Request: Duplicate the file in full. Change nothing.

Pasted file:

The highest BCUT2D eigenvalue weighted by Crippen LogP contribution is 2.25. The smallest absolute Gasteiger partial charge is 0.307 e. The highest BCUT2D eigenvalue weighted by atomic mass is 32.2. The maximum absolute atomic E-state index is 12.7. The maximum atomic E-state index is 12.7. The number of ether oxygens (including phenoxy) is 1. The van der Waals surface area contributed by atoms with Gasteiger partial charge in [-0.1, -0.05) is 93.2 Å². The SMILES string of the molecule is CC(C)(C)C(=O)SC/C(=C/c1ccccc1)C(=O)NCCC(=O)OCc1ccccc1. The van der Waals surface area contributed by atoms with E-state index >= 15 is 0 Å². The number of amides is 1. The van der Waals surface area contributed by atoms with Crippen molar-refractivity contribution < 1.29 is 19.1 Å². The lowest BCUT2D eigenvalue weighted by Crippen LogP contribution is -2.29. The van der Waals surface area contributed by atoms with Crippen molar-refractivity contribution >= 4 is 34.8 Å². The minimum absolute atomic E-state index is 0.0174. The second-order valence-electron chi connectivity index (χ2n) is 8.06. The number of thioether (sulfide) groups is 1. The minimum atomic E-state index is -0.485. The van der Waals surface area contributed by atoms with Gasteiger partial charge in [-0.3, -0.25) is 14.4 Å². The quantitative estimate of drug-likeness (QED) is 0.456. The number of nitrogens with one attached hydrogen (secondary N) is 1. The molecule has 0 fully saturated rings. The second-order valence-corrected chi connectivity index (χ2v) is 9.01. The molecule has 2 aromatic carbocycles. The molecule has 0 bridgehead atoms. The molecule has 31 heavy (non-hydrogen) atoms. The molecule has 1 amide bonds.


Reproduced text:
The highest BCUT2D eigenvalue weighted by Crippen LogP contribution is 2.25. The smallest absolute Gasteiger partial charge is 0.307 e. The highest BCUT2D eigenvalue weighted by atomic mass is 32.2. The maximum absolute atomic E-state index is 12.7. The maximum atomic E-state index is 12.7. The number of ether oxygens (including phenoxy) is 1. The van der Waals surface area contributed by atoms with Gasteiger partial charge in [-0.1, -0.05) is 93.2 Å². The SMILES string of the molecule is CC(C)(C)C(=O)SC/C(=C/c1ccccc1)C(=O)NCCC(=O)OCc1ccccc1. The van der Waals surface area contributed by atoms with E-state index >= 15 is 0 Å². The number of amides is 1. The van der Waals surface area contributed by atoms with Crippen molar-refractivity contribution < 1.29 is 19.1 Å². The lowest BCUT2D eigenvalue weighted by Crippen LogP contribution is -2.29. The van der Waals surface area contributed by atoms with Crippen molar-refractivity contribution >= 4 is 34.8 Å². The minimum absolute atomic E-state index is 0.0174. The second-order valence-electron chi connectivity index (χ2n) is 8.06. The number of thioether (sulfide) groups is 1. The minimum atomic E-state index is -0.485. The van der Waals surface area contributed by atoms with Gasteiger partial charge in [-0.3, -0.25) is 14.4 Å². The quantitative estimate of drug-likeness (QED) is 0.456. The number of nitrogens with one attached hydrogen (secondary N) is 1. The molecule has 0 fully saturated rings. The second-order valence-corrected chi connectivity index (χ2v) is 9.01. The molecule has 2 aromatic carbocycles. The molecule has 0 bridgehead atoms. The molecule has 31 heavy (non-hydrogen) atoms. The molecule has 1 amide bonds.